Mill View , The Street
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Albert Farrant standing outside Mill View Cottage in 1910. He is described as a Bakers Assistant and later a Cycle Agent

The row of houses known as "Mill View" has an interesting history. On 6th. December 1623 Richard Tybber of Axminster sold to his son Thomas "all that messuage or tenement and all that piece of ground containing about two acres and all the motie or half freehold of one other messuage situate lying and being in the towne of Charmouth, together with all gardens in the tenure of John Latmore also Hollard his assignes, one house in the tenure of the widow Symes" Thomas Tybber died and left his property to his daughters Mary Bathshua, Edith and Ann. Edith married William Storme and in 1651 to the judgment of John Drake and Edward Butler Esquires, William Storme and his wife Edith were allotted with the consent of Ann and Mary all that dwelling house. On 24th May 1652 they sold it to Stephen Lymbry for the sum of fourteen pounds. When I read this in the deeds of the house (given to me by Miss Toynbee in order to keep them in the village) I thought that I had found the house in which Stephen Lymbry had been locked "by his wife when he was preparing to take King Charles to France, Unfortunately the King's flight was in 1651 one year before Stephen bought it. The next owner was John Bartram, who in 1650 sold it to Richard Bayly, and he sold, it on 10th October 1663 for the sum of £32 - 2 - 6d to Bartholomew and John Westley. In the indenture their names are spelt with a T" but they both sign "Wesley": . They sold the property for £44 to George Cumminge of Charmouth - a silk mercer -on 24th March 1668.
The next deed is about the half freehold of one other messuage. An indenture of 26th.March 1706 between Susanna Chase of Westhell, Dorset and John Dare of Charmouth - malter. "Susanna Chase for the sum of twenty two pounds in silver and two pieces of broad gold sold to John Dare all that tenement, courtyard and garden and half tenement called Culver-mead", having the land of Anthony Ellesdon on the east side (now you know why the turning off Bridge Road is called "Ellesdon") and a tenement in possession of John Mintern on the west side." The next we learn of George Cumminge of Charmouth is on 8th.March 1714 in an indenture between him and Edward Smith of Axminster, grocer, of a mortgage of £21 - 17. On 24th December 1716, George Cumminge failed to pay interest and on 24th November 1718 he sold the messuage for £68 to Richard Gollop of Charmouth, gentleman. With regard to "Culver Mead". in 1705 Susanna Chase had let the messuage on 99 years lease to John Dare at a rent of 11 shillings and 10 pence and in 1731, John having died, Elizabeth, his widow, became sole owmer of "Culver Mead" which she sold to John Edwards � shoe maker for £12. John Edward's daughter Mary married Jethroe Cook, a carpenter, and they had a son, Amasa, who inherited the property. In 1814 Amasa Cook mortgaged both properties to the Rev. Brian Combe for £212 which two years later was increased to £398. In his will Brian Combe left the residue of his estate to his five nieces. In the mean time Cook had built on this property six houses which were let in 1824 to Charles Baker - a saddler. Ameliora Lock (possibly a widow) Terence Case - a tailor. Richard Dinning - a labourer, Robert Tizzard - a miller and John Moore -a gardener. In 1825 Amasa, conveyed them to his son John Wilson Cook - a carpenter. In 1842 the property was described as having a frontage of 74 ft. and a depth of 300 feet more or less with a path leading to a well, which was used by all tenants, in the south east corner.In an indenture dated 2nd.May 1842 between James Brown of Burton Bradstock - mortgagee - John Wilson Cook and Charles Andrew Scovell of the Custom House. London. John Cook let the six houses for 21 years to Charles A.Scovell at a rental of £40 by four equal quarterly payments. So they became the home of the Preventive Service.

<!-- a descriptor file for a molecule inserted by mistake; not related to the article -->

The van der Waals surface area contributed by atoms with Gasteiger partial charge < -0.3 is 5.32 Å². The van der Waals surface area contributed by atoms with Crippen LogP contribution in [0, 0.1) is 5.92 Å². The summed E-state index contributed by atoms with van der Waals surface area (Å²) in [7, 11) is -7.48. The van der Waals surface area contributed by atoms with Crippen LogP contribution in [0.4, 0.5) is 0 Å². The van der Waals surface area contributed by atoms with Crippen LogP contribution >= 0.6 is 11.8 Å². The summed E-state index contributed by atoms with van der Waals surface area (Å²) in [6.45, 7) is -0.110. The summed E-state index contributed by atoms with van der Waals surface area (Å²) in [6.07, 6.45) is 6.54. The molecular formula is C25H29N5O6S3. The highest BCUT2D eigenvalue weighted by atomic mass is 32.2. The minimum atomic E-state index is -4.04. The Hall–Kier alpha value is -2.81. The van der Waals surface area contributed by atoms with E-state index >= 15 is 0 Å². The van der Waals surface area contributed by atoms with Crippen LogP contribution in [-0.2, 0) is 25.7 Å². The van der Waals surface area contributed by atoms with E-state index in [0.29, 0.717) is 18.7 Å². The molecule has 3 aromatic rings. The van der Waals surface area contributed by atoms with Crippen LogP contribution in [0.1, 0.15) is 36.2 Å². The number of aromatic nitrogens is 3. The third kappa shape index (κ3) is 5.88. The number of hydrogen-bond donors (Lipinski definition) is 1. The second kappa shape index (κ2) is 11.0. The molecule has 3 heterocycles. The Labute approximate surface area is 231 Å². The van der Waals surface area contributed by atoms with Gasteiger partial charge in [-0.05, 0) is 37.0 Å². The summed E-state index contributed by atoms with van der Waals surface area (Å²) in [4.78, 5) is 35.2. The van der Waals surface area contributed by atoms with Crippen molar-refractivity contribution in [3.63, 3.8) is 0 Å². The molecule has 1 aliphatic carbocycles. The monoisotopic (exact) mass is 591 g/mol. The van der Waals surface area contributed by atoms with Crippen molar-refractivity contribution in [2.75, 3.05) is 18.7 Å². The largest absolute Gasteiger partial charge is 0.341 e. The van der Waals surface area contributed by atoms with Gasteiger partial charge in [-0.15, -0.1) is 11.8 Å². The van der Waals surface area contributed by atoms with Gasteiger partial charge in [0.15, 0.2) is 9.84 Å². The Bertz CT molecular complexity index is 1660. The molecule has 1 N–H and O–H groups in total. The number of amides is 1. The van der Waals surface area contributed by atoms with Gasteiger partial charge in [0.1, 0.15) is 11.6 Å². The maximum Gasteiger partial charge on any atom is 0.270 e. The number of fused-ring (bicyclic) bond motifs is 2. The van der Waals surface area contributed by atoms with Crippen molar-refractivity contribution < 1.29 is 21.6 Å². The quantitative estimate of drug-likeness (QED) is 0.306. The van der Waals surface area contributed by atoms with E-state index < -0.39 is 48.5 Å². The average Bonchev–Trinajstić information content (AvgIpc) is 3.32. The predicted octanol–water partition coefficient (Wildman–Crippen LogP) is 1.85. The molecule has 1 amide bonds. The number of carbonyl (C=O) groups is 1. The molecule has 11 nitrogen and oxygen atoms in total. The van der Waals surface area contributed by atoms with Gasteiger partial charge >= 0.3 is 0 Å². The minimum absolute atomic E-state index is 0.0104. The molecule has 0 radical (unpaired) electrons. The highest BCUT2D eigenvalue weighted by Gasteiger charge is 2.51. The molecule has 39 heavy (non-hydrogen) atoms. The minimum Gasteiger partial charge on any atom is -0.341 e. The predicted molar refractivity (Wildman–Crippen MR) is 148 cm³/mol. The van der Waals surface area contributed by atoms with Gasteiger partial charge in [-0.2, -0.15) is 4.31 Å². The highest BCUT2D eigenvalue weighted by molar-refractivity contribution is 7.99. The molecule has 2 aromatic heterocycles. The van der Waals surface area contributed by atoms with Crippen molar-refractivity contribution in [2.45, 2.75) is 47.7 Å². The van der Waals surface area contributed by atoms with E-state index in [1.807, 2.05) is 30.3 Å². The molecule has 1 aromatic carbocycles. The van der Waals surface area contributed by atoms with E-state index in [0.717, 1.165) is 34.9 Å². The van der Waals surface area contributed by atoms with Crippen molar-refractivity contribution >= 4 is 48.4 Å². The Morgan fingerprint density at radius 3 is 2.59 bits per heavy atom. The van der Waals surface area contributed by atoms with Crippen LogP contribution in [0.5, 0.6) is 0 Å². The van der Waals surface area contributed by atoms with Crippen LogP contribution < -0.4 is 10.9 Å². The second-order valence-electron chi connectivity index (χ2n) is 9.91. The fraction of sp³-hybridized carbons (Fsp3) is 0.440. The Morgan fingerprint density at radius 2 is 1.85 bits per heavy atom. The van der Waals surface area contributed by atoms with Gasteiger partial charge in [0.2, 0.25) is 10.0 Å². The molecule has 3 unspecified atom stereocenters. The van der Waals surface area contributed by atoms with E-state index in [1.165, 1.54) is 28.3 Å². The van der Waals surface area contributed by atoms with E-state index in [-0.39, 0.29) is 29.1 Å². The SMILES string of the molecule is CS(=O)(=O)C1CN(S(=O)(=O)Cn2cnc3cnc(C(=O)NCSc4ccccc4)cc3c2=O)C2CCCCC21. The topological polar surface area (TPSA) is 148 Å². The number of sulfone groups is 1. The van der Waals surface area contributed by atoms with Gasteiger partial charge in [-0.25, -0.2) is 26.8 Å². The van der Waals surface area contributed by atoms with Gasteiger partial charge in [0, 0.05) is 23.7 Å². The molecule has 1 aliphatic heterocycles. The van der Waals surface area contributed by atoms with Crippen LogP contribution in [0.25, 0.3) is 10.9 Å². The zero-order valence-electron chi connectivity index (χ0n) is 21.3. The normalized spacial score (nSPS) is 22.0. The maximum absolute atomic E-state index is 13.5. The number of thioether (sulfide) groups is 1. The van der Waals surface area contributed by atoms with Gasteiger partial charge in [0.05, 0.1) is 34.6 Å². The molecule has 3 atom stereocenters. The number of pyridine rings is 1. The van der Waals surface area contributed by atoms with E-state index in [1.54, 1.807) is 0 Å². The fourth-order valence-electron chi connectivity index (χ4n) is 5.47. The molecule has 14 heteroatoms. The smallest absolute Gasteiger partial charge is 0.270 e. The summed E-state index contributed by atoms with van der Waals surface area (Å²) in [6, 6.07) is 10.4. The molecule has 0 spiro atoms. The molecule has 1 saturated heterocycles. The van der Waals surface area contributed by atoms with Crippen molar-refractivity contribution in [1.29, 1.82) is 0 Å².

In 1851 they were destroyed by fire. After rebuilding in 1857 they were let on a lease of 30 years at a rental of £101 �8-0 per annum to the Lords of the Admiralty for the Coastguards. They were described as seven cottages, Officer's house, watch and Store -room with out-houses. Also all the garden behind having a length of 240 feet and breadth of 122 feet. On September 11th 1852 J.W. Cook sold all the cottages for £75 with a mortgage of £1700, which Cook was unable to pay, to Miss Anna Maria Beeston of Syminton, Hants. On 25th January 1867 the Lords of the Admiralty surrendered to Miss Beeston for £1,000 all the heriditaments and premises and the Coast guards moved to fresh cottages in Lower Sea Lane. In more recent days the- cottages have been occupied by a number of people among whom were George Clarke, whose son Frank, kept an early Ford lorry in a large shed adjacent to 'Mintaka" . The lorry could be speedily converted to a charabanc by mounting a row of seats and securing them to the floor of the lorry by a few nuts and bolts.